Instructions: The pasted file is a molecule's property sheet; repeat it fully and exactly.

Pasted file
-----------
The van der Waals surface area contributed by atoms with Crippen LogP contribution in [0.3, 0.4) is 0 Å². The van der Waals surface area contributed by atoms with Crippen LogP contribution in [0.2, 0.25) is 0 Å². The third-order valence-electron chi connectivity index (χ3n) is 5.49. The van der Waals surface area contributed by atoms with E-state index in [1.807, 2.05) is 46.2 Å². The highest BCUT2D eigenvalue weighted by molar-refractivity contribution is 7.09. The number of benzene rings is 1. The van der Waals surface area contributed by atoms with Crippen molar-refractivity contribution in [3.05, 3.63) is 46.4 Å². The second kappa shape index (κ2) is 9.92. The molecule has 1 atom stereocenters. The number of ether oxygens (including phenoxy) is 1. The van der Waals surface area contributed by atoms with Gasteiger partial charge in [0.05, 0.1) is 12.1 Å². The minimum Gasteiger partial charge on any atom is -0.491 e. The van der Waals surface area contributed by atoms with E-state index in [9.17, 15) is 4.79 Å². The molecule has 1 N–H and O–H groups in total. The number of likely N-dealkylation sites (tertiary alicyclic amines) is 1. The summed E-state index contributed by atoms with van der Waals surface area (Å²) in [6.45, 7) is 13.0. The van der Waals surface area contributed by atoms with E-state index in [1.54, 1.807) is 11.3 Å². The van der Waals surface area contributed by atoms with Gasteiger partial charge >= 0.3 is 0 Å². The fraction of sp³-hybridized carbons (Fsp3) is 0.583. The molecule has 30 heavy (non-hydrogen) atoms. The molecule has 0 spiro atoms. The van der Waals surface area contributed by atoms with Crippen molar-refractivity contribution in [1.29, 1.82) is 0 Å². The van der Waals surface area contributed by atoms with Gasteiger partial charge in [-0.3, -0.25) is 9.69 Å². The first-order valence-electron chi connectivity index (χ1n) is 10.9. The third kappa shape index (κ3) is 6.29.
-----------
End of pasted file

The van der Waals surface area contributed by atoms with Crippen LogP contribution in [0.3, 0.4) is 0 Å². The van der Waals surface area contributed by atoms with Crippen LogP contribution in [0.2, 0.25) is 0 Å². The third-order valence-electron chi connectivity index (χ3n) is 5.49. The van der Waals surface area contributed by atoms with E-state index in [1.807, 2.05) is 46.2 Å². The highest BCUT2D eigenvalue weighted by molar-refractivity contribution is 7.09. The number of benzene rings is 1. The van der Waals surface area contributed by atoms with Crippen molar-refractivity contribution in [3.05, 3.63) is 46.4 Å². The second kappa shape index (κ2) is 9.92. The molecule has 1 atom stereocenters. The number of ether oxygens (including phenoxy) is 1. The van der Waals surface area contributed by atoms with Gasteiger partial charge in [0.05, 0.1) is 12.1 Å². The minimum Gasteiger partial charge on any atom is -0.491 e. The van der Waals surface area contributed by atoms with E-state index in [9.17, 15) is 4.79 Å². The molecule has 1 N–H and O–H groups in total. The number of likely N-dealkylation sites (tertiary alicyclic amines) is 1. The summed E-state index contributed by atoms with van der Waals surface area (Å²) in [6.45, 7) is 13.0. The van der Waals surface area contributed by atoms with E-state index in [1.54, 1.807) is 11.3 Å². The van der Waals surface area contributed by atoms with Gasteiger partial charge >= 0.3 is 0 Å². The fraction of sp³-hybridized carbons (Fsp3) is 0.583. The molecule has 30 heavy (non-hydrogen) atoms. The molecule has 0 spiro atoms. The van der Waals surface area contributed by atoms with Crippen molar-refractivity contribution in [1.29, 1.82) is 0 Å². The van der Waals surface area contributed by atoms with Gasteiger partial charge in [-0.3, -0.25) is 9.69 Å². The first-order valence-electron chi connectivity index (χ1n) is 10.9. The third kappa shape index (κ3) is 6.29.